Sepsis is Serious
Treating early and effectively is key
Faster results to optimize antimicrobial therapy and improve patient outcomes
Every 3-4 seconds someone dies of sepsis
The predominant cause of sepsis is a bacterial infection (79%) followed by fungal infections (14%).
Approximately 45% of infections were caused by multidrug-resistant organisms.
Antimicrobial resistance is a major factor determining clinical unresponsiveness to treatment leading to the rapid evolution of sepsis to mortality.
Implementing the MALDI Biotyper with the MBT Sepsityper solution reduced the number of antibiotic doses by 35%.
This reduces the cost associated with nursing time, which is reduced particularly as a result of fewer IV drug doses.
Faster sepsis treatment requires faster diagnostics.
Traditional biochemical methods can take up to 48 hours following positive blood culture to obtain an identification. Rapid species identification is now possible by several techniques directly from positive blood cultures. It allows a first quick adaptation of empirical treatment if inappropriate, according to the species identified.
The most advanced systems, such as the Bruker CE-IVD MALDI Biotyper® (MBT) system, are capable of identification up to 24 hours after positive blood culture using isolates from subculture methods.
The cause of sepsis was predominately bacterial infections in 79% of patients with fungal infections causing 14%of infections. For patients with septic shock, there is an 8% increase in mortality for every hour of delay in antibiotic administration (2). The standard procedure for treating sepsis is to begin with broad-spectrum antimicrobials that target a range of microorganisms. While this may help to bring the infection under control, without knowing the identity of the microorganism, the effectiveness of broad-spectrum treatment is limited, and potentially exposes the patient to adverse health effects. Following correct identification of the microorganism, patients can be switched to targeted treatment, which often includes a combination of two or three drugs (3).
Faster results direct from positive blood cultures
However, when the MALDI Biotyper is combined with Bruker’s MBT Sepsityper® IVD Kit, laboratories can obtain direct pathogen identifications in 15-20 minutes after blood cultures turn positive. This enables the clinical laboratory to provide microbial identification 18-24 hours from the patient sample draw and up to 48 hours faster than traditional methods.
Bacterial cell isolates from positively flagged blood cultures – isolated by the rapid Sepsityper workflow – can undergo β-lactamase activity detection with Selective Testing of Antibiotic Resistance (STAR) using the MBT STAR-Carba and STAR-Cepha IVD Kits. This enables rapid detection of carbapenemase/cephalosporinase activity and identification of bacteria in one workflow. Combining the MALDI Biotyper with the MBT Sepsityper and MBT STAR assays allows microorganism identification and carbapenemase and/ or cephalosporinase phenotypical resistance testing 60-90 minutes from a blood culture turning positive. This would allow physicians to manage patient treatment more effectively compared to classical biochemical methods.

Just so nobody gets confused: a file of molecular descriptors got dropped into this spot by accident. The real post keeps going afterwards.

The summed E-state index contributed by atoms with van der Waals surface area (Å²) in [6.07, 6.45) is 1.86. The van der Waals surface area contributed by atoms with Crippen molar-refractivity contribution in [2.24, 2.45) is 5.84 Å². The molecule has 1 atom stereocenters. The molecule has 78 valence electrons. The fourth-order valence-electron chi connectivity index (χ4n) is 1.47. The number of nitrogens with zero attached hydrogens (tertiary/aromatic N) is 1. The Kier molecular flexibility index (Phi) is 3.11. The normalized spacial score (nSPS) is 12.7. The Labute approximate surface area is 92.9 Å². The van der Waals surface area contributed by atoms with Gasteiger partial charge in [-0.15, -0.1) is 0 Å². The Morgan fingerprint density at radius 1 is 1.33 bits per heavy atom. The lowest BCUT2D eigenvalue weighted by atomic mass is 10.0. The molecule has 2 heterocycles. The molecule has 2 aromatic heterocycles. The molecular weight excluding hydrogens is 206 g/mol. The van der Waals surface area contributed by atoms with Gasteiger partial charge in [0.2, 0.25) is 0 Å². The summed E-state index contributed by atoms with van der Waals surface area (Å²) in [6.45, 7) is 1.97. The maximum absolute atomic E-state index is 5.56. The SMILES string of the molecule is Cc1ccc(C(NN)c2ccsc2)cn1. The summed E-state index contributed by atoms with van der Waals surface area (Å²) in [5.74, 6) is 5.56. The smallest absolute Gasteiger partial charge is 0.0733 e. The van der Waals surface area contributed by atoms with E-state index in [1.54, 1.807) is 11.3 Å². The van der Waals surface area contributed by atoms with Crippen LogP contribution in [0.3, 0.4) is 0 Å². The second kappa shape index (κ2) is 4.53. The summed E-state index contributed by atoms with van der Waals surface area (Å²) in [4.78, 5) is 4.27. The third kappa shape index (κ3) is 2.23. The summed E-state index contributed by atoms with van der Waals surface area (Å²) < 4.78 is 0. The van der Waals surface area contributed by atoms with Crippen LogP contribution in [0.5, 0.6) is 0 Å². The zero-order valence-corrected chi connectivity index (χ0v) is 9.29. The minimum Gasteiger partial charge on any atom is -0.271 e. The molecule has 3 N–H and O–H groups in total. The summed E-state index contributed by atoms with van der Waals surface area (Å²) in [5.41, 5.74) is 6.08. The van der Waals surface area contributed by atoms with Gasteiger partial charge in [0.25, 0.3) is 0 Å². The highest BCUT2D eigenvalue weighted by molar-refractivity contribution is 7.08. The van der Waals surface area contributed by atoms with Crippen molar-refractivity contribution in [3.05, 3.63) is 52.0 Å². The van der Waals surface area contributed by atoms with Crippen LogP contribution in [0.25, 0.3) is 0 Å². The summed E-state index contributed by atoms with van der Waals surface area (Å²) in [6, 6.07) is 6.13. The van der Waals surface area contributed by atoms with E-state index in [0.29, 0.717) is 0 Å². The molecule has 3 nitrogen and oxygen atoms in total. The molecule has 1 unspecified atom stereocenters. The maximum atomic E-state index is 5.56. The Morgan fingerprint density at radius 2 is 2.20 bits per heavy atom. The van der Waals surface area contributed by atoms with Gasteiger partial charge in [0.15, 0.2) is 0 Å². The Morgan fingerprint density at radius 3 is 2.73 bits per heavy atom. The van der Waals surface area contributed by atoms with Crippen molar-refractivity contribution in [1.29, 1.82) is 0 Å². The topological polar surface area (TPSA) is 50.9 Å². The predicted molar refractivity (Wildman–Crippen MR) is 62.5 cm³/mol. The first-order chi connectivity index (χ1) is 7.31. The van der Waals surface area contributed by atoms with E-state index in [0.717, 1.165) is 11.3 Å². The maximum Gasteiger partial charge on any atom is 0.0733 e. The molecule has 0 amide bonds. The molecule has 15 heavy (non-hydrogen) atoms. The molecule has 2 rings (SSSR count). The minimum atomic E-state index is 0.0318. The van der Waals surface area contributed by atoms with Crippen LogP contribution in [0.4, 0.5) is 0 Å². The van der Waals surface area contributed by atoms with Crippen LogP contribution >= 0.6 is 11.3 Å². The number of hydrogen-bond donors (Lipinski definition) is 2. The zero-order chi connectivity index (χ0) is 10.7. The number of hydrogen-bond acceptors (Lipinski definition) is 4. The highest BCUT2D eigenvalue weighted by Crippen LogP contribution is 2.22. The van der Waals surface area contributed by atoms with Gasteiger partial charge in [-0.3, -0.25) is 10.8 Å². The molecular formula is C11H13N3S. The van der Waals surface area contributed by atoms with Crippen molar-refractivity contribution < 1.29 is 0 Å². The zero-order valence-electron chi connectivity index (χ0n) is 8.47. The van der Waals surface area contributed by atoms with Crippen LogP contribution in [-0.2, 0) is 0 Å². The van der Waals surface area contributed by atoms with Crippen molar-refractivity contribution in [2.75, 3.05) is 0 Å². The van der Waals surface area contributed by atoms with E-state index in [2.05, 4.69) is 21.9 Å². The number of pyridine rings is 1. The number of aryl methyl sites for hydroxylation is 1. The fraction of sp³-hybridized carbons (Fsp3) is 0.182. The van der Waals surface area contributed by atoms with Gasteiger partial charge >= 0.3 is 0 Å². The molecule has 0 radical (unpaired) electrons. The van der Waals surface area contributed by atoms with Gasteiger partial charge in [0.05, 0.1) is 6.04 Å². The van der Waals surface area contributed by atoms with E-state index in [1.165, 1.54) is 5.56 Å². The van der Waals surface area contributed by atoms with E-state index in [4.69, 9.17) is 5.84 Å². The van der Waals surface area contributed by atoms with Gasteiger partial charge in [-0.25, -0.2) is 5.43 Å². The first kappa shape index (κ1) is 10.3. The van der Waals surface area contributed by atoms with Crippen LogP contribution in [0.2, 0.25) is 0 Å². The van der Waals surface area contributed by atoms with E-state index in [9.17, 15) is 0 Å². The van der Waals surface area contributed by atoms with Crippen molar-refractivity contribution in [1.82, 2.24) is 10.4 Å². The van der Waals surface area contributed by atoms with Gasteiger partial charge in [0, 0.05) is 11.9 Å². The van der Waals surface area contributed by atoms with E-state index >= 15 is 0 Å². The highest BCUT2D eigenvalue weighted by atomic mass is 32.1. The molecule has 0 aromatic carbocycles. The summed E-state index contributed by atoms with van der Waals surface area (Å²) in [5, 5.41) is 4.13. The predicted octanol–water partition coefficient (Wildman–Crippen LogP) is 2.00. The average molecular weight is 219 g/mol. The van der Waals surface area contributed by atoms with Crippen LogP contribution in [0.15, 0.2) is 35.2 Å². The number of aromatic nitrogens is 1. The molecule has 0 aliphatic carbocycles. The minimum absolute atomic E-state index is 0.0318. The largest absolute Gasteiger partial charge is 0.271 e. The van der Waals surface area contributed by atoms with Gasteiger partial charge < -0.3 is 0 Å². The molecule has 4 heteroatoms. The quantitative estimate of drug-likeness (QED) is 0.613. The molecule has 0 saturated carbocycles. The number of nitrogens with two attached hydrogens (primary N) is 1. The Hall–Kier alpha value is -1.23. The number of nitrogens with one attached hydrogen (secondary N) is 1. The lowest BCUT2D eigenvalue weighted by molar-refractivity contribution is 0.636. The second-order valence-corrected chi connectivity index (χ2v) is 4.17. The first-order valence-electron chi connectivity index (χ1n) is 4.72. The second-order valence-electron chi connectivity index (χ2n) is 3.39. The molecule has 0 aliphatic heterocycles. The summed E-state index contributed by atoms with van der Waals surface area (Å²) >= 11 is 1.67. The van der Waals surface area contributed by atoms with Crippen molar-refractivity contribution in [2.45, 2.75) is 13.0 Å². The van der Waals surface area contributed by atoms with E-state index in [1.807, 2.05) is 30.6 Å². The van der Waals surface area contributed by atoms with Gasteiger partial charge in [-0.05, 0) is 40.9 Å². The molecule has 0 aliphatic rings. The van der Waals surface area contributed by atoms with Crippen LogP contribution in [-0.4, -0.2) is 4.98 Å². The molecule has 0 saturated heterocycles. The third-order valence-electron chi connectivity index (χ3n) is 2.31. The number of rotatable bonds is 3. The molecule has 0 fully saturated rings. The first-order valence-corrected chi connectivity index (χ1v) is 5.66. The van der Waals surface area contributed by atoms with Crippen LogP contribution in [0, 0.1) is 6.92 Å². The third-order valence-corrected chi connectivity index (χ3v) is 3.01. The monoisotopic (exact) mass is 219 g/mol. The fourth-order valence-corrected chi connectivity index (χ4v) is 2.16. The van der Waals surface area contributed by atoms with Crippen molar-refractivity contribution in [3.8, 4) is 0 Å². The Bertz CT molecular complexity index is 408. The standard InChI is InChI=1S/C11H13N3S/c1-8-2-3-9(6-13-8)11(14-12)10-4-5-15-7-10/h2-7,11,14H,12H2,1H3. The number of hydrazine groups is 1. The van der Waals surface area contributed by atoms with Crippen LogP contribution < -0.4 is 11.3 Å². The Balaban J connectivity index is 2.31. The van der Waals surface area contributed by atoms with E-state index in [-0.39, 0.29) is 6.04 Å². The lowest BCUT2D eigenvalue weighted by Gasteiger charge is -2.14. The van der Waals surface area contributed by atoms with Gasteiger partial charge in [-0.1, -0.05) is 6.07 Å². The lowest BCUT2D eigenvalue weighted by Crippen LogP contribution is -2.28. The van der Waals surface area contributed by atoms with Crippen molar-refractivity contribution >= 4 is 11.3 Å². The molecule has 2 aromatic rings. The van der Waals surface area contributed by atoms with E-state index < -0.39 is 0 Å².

What is Sepsis?
Sepsis is most commonly caused by bacterial infection, but viral and fungal infections can also trigger the disease. The seriousness of sepsis may vary from mild to severe sepsis and septic shock. Vital organs become damaged as the condition progresses and the entire body can be affected. The international research consortium that conducted the study said the sepsis death rate is 213 per 100,000 people in India which is the second highest among South Asian countries.
Every 60-minute delay - an 8% increase in mortality.
Asner, Sandra & Desgranges, Florian & Schrijver, Irene & Calandra, Thierry. (2021). Impact of the Timeliness of Antibiotic Therapy on the Outcome of Patients with Sepsis and Septic Shock. Journal of Infection. 10.1016/j.jinf.2021.03.003.
Kumar A et al.Duration of hypotension prior to initiation of effective antimicrobial therapy is the critical determinant of survival in human septic shock. Critical Care Medicine. 2006;(34):1589-1596.
Kumar A, Roberts D, Wood KE, Light B, Parrillo JE, Sharma S, Suppes R, Feinstein D, Zanotti S, Taiberg L, Gurka D, Kumar A and Cheang M: Duration of hypotension before initiation of effective antimicrobial therapy is the critical determinant of survival in human septic shock. Crit Care Med 2006, 34(6):1589-96, DOI: 10.1097/01. CCM.0000217961.75225.E9.